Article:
The Chinese Medicinal Herb Garden has over 100 plants currently used in traditional Chinese Medicine, including Ginkgo, Diospyros (persimmon), Ephedra (joint fir), and Eriobotrya (loquat). This collection was initiated in 1986 when administrators of the American College of Traditional Chinese Medicine in San Francisco asked if we would be willing to devote a place for this display so that their students would be able to see the whole plant growing instead of just the dried part used in medicine. In 1987 Professor Xu Hong-hua of the Guangzhou College spent six months in Berkeley designing the garden and supervising its installation.
Over four hundred guests attended the dedication of the Chinese Medicinal Herb Garden on June 6, 1987. The highlight of the program was the unveiling of a 2,600 pound engraved marble tablet, shipped to Berkeley from Guangzhou to commemorate the occasion. Mrs. Robert Gordon Sproul, Jr., and Lon Driggers (representing Richard P Ettinger, the major donor to the project) unveiled the dedication stone. Installation of the stone was completed just three days prior to the dedication and was a major endeavor in itself, involving structural engineers, professional stone masons, a forklift, crane, and cement truck. As the marble was finally set in place, onlookers applauded and garden staff sighed in relief.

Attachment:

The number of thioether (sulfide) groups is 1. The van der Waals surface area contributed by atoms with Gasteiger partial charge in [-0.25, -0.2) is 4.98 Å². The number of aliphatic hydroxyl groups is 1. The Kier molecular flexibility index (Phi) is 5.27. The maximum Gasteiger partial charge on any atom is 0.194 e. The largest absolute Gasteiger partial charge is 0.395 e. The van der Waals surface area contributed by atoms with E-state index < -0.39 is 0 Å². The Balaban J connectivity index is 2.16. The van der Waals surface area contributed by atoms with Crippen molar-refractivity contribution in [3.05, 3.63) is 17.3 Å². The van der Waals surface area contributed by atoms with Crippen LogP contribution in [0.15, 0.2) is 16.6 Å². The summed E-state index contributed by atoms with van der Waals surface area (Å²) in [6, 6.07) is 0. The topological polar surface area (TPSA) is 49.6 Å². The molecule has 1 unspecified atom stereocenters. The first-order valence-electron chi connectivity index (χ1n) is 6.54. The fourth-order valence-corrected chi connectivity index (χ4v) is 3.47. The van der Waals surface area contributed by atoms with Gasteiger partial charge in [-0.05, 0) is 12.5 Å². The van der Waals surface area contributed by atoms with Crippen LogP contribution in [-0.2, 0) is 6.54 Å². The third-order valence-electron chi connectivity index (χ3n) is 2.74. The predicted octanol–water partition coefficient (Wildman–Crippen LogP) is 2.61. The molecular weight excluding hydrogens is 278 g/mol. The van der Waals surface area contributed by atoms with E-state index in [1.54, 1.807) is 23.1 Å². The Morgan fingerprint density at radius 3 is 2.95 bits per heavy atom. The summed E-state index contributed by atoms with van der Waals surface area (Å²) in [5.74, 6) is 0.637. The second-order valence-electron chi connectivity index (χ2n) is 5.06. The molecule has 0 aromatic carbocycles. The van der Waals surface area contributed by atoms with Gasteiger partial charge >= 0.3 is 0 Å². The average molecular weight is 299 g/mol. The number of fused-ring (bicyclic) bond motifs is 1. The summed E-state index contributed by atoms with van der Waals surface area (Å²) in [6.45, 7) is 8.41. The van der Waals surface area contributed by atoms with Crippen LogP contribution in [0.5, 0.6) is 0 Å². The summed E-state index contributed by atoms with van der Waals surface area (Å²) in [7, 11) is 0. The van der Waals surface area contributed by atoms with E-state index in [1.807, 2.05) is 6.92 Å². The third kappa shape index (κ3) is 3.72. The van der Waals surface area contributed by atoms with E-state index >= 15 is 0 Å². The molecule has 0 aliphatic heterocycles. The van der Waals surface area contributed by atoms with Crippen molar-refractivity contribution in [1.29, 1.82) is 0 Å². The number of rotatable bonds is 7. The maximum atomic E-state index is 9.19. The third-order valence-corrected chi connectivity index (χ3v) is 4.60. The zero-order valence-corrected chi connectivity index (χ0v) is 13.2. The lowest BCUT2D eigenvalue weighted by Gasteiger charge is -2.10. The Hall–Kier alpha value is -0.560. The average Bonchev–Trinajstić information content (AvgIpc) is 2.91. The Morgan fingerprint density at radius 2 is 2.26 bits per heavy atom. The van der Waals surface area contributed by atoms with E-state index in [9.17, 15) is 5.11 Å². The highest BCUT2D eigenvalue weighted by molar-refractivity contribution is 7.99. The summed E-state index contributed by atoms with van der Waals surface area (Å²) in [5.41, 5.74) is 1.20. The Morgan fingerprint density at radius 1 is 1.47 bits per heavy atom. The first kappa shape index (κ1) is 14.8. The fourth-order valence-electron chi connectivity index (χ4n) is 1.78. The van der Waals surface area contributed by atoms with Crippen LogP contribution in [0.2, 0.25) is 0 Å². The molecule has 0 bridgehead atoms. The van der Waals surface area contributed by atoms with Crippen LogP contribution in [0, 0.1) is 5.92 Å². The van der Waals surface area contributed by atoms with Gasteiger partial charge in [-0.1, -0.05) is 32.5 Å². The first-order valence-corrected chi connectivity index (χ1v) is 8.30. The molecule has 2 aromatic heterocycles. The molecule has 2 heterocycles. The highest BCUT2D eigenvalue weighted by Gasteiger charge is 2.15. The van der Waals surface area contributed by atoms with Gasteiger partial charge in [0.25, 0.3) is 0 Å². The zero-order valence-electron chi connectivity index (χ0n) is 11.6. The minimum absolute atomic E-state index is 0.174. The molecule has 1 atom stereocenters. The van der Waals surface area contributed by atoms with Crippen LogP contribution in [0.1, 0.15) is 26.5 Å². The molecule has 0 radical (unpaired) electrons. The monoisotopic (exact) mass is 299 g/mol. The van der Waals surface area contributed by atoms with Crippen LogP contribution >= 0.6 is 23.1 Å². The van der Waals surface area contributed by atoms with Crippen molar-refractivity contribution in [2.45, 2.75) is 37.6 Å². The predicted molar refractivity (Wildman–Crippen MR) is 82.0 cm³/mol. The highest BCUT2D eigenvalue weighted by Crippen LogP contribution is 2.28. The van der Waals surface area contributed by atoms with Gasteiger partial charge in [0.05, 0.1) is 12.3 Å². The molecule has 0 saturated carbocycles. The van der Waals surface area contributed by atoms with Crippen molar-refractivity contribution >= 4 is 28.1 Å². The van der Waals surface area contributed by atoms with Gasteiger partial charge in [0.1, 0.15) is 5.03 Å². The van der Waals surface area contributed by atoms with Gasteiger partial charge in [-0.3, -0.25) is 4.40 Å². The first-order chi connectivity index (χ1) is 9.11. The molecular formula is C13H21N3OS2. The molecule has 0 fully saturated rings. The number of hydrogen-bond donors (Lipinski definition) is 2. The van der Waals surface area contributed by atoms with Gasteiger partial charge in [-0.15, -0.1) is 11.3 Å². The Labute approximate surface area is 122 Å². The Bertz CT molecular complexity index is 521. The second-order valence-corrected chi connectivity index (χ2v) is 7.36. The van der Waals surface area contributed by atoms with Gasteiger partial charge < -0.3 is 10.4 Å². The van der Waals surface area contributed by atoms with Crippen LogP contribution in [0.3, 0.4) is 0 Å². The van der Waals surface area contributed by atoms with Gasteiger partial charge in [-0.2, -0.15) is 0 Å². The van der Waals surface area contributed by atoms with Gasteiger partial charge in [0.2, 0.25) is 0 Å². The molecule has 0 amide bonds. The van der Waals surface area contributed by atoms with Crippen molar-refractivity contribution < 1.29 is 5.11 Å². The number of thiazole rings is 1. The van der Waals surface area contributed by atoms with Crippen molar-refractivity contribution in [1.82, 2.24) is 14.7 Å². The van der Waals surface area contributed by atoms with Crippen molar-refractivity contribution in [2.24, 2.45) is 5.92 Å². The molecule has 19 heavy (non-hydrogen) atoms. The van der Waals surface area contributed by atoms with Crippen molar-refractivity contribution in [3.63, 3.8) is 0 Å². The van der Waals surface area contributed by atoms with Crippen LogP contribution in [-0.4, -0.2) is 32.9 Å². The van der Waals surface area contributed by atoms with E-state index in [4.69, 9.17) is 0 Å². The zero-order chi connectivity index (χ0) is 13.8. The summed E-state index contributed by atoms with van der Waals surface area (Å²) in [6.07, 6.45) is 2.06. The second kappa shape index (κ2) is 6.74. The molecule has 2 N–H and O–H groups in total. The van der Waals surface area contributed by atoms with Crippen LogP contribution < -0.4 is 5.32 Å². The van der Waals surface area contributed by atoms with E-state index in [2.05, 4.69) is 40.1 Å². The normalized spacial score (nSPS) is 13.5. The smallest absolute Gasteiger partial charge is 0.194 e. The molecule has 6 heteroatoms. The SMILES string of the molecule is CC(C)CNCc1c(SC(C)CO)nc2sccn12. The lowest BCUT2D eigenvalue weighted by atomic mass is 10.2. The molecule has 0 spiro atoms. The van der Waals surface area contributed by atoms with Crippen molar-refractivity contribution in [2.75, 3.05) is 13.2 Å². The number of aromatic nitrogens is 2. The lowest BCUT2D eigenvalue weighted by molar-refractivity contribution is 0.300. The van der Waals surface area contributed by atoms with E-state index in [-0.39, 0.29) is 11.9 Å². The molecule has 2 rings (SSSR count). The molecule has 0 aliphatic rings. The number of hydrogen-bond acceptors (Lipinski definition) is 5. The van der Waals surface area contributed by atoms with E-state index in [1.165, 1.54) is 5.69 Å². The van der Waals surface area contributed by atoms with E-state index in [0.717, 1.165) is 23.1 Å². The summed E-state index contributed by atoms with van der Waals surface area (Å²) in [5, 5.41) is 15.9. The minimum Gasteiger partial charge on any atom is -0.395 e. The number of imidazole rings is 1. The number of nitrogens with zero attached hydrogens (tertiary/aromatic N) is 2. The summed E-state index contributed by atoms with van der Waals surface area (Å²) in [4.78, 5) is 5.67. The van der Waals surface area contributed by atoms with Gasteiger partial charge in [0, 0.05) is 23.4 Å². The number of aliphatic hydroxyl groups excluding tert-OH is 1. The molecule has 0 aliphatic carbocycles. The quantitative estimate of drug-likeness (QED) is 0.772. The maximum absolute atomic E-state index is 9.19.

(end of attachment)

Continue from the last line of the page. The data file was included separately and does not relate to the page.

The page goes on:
Medicinal herb gardens are common at medical colleges in China, but this collection was the first U.S. medicinal garden arranged by function group. Many of these function groups have equivalent descriptions in Western terms: for example, herbs for promoting the flow of water are primarily diuretics and clearing heat herbs are good for fever conditions.
Chinese herbs are almost always used
in formulas, or combinations of herbs rather than a single prescription.
Dried herbs arekept in long rows at
the pharmaceutical counter and formulas are made up as needed to be boiled into teas or made into poultices. Not all of the herbs are of Chinese origin; in fact, some are quite cosmopolitan. Watermelon, mint, and rhubarb are surface relieving herbs; fennel, black pepper, and ginger are all good for warming the interior. While Western medicine tends to make a clear distinction between medicine and food,
Chinese medical philosophy emphasizes the medicinal properties of good diet.
Many acupuncturists and their patients are familiar only with the dried herbs; they may have never seen the plants growing
in a natural garden or agricultural setting. This has turned out to be one of the greatest assets of the Chinese medicinal herb garden: it provides an opportunity to study the herbs in living form.
Today funding to maintain the Garden is provided by the Shih Ning Chern Endowment. Two brochures provide detail about
the Garden in English and a newly revised Mandarin edition. The function labels are deteriorating and will be replaced when
a funding source becomes available. Please contact the Garden’s Development Director, Vanessa Crews (firstname.lastname@example.org
or 510-643-2937), if you are interested in funding this project.
Enhance your visit by visiting our new webpage for details or viewing the Chinese medicinal Herb Garden brochure printed in English or Chinese.